Pope delivers beatification Mass
More than a million people have jammed St Peter's Square and surrounding streets for the beatification of Pope John Paul II, a celebration to honour one of the most adored popes as he moves a step closer to possible sainthood.
Wearing John Paul's vestments, Pope Benedict XVI kissed babies as he entered the piazza that was packed before dawn in a scene reminiscent of John Paul's final days in 2005.
Then, three million people held around-the-clock vigils under his studio window and bid farewell to him once he died.
The beatification, the fastest in modern times, is a morale boost for a Church starred by the sex abuse crisis, but it has also triggered a new wave of anger from victims groups because the scandal happened under John Paul's 27-year watch.
Police placed wide swathes of Rome miles from the Vatican off limits to private cars to ensure security for some of the estimated 16 heads of state and five members of European royalty attending.
Spain's Crown Prince Felipe and Princess Letizia wearing a black lace mantilla mingled with Italian premier Silvio Berlusconi, Poland's Solidarity leader Lech Walesa and Zimbabwean President Robert Mugabe, who sidestepped an EU travel ban to attend.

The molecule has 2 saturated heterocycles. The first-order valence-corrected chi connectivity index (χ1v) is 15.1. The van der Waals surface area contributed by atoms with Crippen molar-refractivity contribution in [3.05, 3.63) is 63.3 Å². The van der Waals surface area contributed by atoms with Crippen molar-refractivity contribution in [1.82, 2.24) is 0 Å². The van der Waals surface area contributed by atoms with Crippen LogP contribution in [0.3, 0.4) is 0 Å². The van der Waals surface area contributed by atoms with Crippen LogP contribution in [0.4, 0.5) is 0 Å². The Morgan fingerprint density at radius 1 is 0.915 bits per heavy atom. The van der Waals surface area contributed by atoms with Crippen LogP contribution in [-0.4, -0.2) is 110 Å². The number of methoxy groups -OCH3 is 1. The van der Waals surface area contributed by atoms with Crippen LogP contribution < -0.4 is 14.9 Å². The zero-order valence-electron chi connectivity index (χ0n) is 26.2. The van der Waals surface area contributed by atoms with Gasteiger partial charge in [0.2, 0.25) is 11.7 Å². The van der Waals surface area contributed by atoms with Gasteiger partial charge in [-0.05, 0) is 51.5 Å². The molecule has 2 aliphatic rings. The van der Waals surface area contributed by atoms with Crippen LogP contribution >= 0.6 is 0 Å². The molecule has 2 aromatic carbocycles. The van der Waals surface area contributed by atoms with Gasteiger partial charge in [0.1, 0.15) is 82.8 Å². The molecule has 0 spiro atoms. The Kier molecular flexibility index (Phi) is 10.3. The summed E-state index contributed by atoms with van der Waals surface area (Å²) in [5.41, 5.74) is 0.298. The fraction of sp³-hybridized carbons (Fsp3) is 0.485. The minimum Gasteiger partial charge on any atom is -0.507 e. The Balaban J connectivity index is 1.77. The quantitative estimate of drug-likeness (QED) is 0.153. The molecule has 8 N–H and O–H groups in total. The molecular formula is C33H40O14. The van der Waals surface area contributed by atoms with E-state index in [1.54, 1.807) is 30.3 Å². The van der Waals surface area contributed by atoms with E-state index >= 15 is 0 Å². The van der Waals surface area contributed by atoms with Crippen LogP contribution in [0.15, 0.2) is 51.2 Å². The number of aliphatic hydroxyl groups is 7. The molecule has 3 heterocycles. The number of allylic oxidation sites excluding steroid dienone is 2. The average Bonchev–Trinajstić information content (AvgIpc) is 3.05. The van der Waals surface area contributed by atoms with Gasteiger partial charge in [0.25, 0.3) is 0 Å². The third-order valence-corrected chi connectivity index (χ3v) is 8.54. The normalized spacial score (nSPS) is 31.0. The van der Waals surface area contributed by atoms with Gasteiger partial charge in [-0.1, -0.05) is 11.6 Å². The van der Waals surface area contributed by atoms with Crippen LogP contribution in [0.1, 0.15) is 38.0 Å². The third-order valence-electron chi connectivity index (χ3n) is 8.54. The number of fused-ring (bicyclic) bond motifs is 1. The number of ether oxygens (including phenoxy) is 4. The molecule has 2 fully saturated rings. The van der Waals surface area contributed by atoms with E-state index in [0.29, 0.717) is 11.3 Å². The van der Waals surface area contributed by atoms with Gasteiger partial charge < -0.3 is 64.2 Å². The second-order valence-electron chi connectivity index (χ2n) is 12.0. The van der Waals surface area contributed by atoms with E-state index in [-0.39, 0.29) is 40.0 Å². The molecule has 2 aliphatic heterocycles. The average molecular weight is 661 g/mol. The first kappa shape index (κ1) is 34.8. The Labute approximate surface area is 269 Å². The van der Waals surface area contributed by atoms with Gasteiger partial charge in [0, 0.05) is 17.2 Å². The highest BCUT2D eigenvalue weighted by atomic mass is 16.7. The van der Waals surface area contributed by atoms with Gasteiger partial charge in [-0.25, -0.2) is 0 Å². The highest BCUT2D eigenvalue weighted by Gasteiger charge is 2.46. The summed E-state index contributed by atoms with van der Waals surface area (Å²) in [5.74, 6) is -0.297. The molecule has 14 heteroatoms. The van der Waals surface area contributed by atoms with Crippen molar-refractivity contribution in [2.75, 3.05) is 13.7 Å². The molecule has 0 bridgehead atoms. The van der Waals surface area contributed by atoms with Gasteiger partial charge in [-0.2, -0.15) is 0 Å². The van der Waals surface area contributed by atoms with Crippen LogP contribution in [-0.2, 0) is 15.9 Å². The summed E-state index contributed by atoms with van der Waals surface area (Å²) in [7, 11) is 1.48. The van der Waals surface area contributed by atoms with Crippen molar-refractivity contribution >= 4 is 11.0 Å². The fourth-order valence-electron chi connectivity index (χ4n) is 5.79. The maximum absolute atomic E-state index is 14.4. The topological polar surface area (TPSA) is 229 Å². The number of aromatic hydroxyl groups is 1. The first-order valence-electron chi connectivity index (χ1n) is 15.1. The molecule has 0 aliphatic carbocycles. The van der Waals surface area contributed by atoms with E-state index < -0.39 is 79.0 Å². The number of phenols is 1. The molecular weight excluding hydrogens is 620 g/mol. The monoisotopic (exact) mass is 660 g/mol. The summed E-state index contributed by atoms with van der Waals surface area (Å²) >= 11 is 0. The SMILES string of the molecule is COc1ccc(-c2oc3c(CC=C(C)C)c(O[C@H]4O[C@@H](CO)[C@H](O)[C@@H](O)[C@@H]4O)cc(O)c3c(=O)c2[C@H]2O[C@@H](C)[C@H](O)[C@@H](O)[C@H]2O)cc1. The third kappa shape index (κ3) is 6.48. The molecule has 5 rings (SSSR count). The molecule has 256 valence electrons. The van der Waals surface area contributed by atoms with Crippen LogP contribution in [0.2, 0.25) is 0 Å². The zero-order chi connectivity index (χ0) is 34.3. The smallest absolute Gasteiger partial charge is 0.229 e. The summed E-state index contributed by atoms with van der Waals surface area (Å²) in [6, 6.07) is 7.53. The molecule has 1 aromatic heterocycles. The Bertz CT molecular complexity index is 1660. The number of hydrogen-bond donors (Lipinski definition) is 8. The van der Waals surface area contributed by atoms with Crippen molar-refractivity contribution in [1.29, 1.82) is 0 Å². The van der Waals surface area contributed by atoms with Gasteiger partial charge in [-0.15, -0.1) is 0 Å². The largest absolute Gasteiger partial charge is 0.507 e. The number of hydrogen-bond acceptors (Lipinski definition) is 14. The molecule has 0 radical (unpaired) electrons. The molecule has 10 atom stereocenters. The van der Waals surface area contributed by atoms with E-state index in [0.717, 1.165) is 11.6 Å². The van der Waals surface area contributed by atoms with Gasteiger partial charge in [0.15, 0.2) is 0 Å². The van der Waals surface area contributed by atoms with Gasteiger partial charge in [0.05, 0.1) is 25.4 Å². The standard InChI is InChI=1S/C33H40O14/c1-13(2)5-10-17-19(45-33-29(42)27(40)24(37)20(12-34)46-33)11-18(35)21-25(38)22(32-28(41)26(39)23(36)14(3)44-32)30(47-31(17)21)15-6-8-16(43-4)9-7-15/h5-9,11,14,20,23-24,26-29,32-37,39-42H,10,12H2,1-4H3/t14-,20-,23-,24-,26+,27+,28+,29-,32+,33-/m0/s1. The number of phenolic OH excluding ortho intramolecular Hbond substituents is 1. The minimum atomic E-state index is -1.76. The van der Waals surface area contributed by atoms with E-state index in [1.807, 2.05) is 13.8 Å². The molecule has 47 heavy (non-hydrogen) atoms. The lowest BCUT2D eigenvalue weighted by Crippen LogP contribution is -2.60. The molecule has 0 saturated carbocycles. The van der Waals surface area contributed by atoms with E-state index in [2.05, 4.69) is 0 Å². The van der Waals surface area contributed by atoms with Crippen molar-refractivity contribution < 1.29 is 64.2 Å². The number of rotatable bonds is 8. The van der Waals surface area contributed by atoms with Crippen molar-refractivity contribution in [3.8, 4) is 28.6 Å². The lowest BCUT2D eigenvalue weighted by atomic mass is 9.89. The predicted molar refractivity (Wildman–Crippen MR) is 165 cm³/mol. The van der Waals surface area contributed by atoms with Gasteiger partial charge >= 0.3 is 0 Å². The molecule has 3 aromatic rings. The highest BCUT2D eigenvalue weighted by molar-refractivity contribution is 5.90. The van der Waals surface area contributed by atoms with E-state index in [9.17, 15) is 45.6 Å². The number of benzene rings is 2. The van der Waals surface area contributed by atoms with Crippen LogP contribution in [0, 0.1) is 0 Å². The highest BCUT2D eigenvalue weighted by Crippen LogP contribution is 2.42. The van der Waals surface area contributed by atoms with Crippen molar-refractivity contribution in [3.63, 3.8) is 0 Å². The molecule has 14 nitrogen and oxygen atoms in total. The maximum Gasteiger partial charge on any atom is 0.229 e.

Helicopters flew overhead, police boats patrolled the nearby Tiber River and some 5,000 uniformed troops patrolled police barricades to ensure priests, official delegations and those with coveted VIP passes could get to their places.
Thousands of pilgrims, many of them from John Paul's native Poland, spent the night in sleeping bags on bridges and in piazzas around town, and then packed St Peter's as soon as the barricades opened over an hour in advance because the crowds were too great.
They stood shoulder-to-shoulder on the main boulevard leading to the Vatican, Via della Conciliazione, as well as on side streets around it and the bridges crossing the Tiber leading to St Peter's. Rome police headquarters put the number attending at over a million.
"John Paul was a wonderful man and it's a privilege to be here. It's wonderful to see people from all across the world," said Anne Honiball, 48, a nursing home administrator from Worthing, England who carried a small Union Jack flag.